An improving economy and a massive reduction in bad loans helped Westpac New Zealand post a record half-year profit, but the bank's boss is warning that higher interest rates will cause increased "cash flow stress" for customers.

The local division of the Australasian lender reported interim cash earnings of $432 million yesterday, a 17 per cent increase on the same period a year earlier.

Charges for impaired loans plunged 94 per cent to $4 million in the six months to March 31 from $67 million a year earlier, the bank said, while mortgage delinquencies beyond 90 days had dropped to just 0.29 per cent of its loan portfolio.

Chief executive Peter Clare said the reduction in bad debt was largely the result of stronger economic growth.


The Reserve Bank estimated GDP growth reached 3.5 per cent in the year to March, up from 2.7 per cent the previous year.

"Fundamentally, as the economy is improving we're seeing a return to some prosperity in New Zealand," Clare said.

However, economic growth also means higher interest rates on debt. The Reserve Bank has lifted the official cash rate to 3 per cent and it is tipped to go higher.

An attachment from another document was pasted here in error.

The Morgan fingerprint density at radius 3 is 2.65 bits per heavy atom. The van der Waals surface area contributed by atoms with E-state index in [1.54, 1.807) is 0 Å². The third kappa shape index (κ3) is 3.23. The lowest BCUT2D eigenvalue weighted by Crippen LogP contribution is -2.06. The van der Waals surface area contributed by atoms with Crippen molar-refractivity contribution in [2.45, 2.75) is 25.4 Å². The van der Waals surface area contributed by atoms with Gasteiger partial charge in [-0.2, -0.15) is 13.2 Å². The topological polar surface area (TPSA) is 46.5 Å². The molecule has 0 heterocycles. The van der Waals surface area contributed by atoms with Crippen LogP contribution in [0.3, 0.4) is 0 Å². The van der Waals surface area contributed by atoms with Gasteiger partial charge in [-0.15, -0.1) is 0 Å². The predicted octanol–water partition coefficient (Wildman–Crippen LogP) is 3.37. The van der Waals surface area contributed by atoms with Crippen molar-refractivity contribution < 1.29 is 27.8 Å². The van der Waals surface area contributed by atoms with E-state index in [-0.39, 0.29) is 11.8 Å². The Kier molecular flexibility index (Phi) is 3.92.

"I think higher interest rates, clearly, will cause customers some more cash-flow stress," Clare said.

Westpac NZ achieved its bumper profit despite the high loan-to-value (LVR) restrictions introduced by the Reserve Bank in October, which aim to cool a surging property market in many parts of the country, particularly Auckland.

The lender's total loans increased 5.5 per cent to $63.2 billion from $59.9 billion a year earlier.

Business lending grew by 5 per cent, while mortgage lending rose 6 per cent, said the bank, which also attributed its profit growth to well-managed expenses and a strengthened balance sheet.

Westpac NZ chief financial officer Leigh Bartlett said the bank had "successfully adjusted" to the LVR restrictions.

"Our percentage of greater than 80 per cent LVR mortgages to total portfolio during the half [year] reduced from 21 per cent down to 19 per cent," said Bartlett.

Deposits grew 8 per cent in the half-year to $48.4 billion, which more than fully funded its loan growth.

While loans and deposits had grown, intense competition and borrowers' preference for fixed-rate mortgages had seen margins "compress", resulting in only 1 per cent revenue growth from a year earlier, Westpac NZ said.

The bank said its wealth business grew strongly during the half-year period, with funds under management and administration rising 19 per cent to $6.4 billion.

The New Zealand division's Australian parent, Westpac, posted first-half cash earnings of A$3.77 billion, a 7 per cent increase on the same period a year earlier.

Westpac will pay a half-year dividend of A90c a share.